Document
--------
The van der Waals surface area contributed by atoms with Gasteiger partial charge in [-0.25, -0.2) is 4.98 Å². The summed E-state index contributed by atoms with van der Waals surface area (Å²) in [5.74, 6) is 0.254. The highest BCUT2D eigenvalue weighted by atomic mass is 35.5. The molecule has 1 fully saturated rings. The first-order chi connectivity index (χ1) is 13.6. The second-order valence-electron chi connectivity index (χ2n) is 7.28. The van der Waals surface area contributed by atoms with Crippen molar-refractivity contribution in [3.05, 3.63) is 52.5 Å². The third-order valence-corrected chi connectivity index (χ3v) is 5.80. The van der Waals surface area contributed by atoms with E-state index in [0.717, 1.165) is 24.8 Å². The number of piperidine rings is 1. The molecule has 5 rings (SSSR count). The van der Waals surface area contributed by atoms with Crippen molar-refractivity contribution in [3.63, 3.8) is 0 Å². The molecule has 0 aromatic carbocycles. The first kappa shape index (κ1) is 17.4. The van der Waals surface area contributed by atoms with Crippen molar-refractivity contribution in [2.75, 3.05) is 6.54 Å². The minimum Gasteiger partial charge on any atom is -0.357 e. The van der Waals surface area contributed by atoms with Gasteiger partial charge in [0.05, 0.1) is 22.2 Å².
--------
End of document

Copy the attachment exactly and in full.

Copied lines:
The van der Waals surface area contributed by atoms with Gasteiger partial charge in [-0.25, -0.2) is 4.98 Å². The summed E-state index contributed by atoms with van der Waals surface area (Å²) in [5.74, 6) is 0.254. The highest BCUT2D eigenvalue weighted by atomic mass is 35.5. The molecule has 1 fully saturated rings. The first-order chi connectivity index (χ1) is 13.6. The second-order valence-electron chi connectivity index (χ2n) is 7.28. The van der Waals surface area contributed by atoms with Crippen molar-refractivity contribution in [3.05, 3.63) is 52.5 Å². The third-order valence-corrected chi connectivity index (χ3v) is 5.80. The van der Waals surface area contributed by atoms with E-state index in [0.717, 1.165) is 24.8 Å². The number of piperidine rings is 1. The molecule has 5 rings (SSSR count). The van der Waals surface area contributed by atoms with Crippen molar-refractivity contribution in [3.63, 3.8) is 0 Å². The molecule has 0 aromatic carbocycles. The first kappa shape index (κ1) is 17.4. The van der Waals surface area contributed by atoms with Crippen molar-refractivity contribution in [2.75, 3.05) is 6.54 Å². The minimum Gasteiger partial charge on any atom is -0.357 e. The van der Waals surface area contributed by atoms with Gasteiger partial charge in [0.05, 0.1) is 22.2 Å².